Saturday, 15 April 2017

Study Smart Not Hard

I don't think anyone likes studying spending hours and hours trying to get information to stick inside your brain, doing all-nighters to try to get it all done but there's no point in doing that at all. I think there is this thing installed in our brains that the more study we do the better we will do. This is not always the case because if you spend 3 hours studying but you were on your phone while doing it, you might do as well as someone who spent an hour studying with no distractions. See where I'm coming from? So here's a few things that I have learned over the past few years that help me to study smart, not hard!

Study Topics For 20 Minutes

You stop getting information after 20 minutes of a topic or you may start to drift like I do sometimes. Study a topic for 20 minutes and move on to any other subject. After 1 hour of studying I like to take a break for 20 minutes to relax, walk around, get a drink or something to eat. I find this works very well for me as I only have to focus on something for a certain time and leave it.

Have Some Sort Of A Schedule

I remember in first trying to make a timetable to study during the week but it would always fail within the first few days as I made it very unrealistic. I still make myself a schedule but it is more of a to do list, I write up everything I want to study and then as I do them I tick them off.

I love planning out what I am going to study for the week on Saturday or Sunday and it only takes 10 minutes. It prevents me procrastinating during the week or trying to figure out what I am going to study and makes sure I have studied something from each subject. I use this planner that I made myself and I find it so helpful. I write in something each day, I mightn't get them done on that day but I normally get it completed by the end of the week and if that doesn't happen, it goes into the next week.

Flashcards Are Your Friend

I find flashcards amazing to quickly summarise that hard chapter in Biology or for languages. I love using flashcards to have all the terms for a chapter or quotes. I normally keep them very plain using just blue and red pen and sometimes green.

For French, I use them to learn verbs. On one side I write the infinitive and translation and on the other side I write the present, past and future in the I, we and they form. This helps me a lot to learn verbs and be able to switch tenses easily.

Summarise Chapters

This is probably the tip I stick most to and that is chapter summaries. I get an A4 refill page and split it in half. I try to fit everything that is important in the chapter on this page from definitions to diagrams. At the end I have one page summaries that I can go back and study without having to go near the book. It saves a lot of time and effort as I know what exactly I need to learn.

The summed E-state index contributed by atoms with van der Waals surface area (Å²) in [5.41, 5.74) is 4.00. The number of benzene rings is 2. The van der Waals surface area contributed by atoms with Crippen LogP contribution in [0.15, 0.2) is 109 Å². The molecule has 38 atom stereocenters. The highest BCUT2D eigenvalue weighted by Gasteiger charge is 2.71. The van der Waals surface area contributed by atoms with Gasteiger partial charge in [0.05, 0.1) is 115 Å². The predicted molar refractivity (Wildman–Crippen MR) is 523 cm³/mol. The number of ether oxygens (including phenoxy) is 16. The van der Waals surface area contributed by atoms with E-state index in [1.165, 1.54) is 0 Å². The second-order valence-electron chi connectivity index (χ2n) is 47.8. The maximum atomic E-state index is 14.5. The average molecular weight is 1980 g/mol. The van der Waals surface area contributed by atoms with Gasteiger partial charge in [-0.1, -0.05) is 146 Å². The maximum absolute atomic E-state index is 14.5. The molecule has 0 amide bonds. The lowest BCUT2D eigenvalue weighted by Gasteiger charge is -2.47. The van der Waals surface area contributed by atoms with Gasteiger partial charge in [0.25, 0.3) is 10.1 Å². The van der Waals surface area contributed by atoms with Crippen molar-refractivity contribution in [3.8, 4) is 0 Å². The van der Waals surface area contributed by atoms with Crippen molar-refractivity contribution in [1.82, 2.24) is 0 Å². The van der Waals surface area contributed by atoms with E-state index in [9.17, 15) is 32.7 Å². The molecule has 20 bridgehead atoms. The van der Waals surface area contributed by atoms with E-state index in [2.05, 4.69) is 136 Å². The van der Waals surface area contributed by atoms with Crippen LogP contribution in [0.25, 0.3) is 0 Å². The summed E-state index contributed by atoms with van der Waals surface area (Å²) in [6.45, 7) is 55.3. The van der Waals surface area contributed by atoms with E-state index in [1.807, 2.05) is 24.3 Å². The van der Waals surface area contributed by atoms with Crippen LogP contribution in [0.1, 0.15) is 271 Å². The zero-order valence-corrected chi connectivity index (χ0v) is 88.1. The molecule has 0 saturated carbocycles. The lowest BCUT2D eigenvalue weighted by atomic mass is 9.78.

Crash Course

Do you ever just not want to study and watch YouTube videos, this is the best of both worlds. It is a YouTube channel set up by the lovely vlogbrothers, Hank and John Green, it started back in 2015 and currently has nearly 700 videos. I love using for Biology and Chemistry especially when I don't know the topic very well. I find them so interesting and I don't realise that I am actually learning stuff.

I hope you find my study tips useful. What are your study tips?

Thanks for being awesome,


  1. I used to do that to-do list, particularly in the weeks coming up to my Leaving Cert. I knew I only had a few weeks to cover stuff so I wrote out a big 6 or 8 week calendar and just put in something different every week so I'd have it all done.


    1. Thanks for commenting Ellen! I might try that out when I get closer to exam time.

  2. These are really good tips. I use Crash Course A&P as it simplifies a really, really complicated subject. In the middle of revision now so thanks.

    1. Thanks for commenting Helen! I find Crash Course a lifesaver.

  3. This couldn't come at a better time! I'm studying my A-levels soon and really don't know what I'm going to do. I felt like I overstudied for my GCSEs which led to nothing but stress. I really want to adapt my revision technique so that it's effective without spending hours and hours cramming things in. Great post Roisin x

    1. Thanks for commenting Jessy. I am getting ready for the Irish equivalent to the A Levels and I am trying to find ways of studying that I will have time for other things.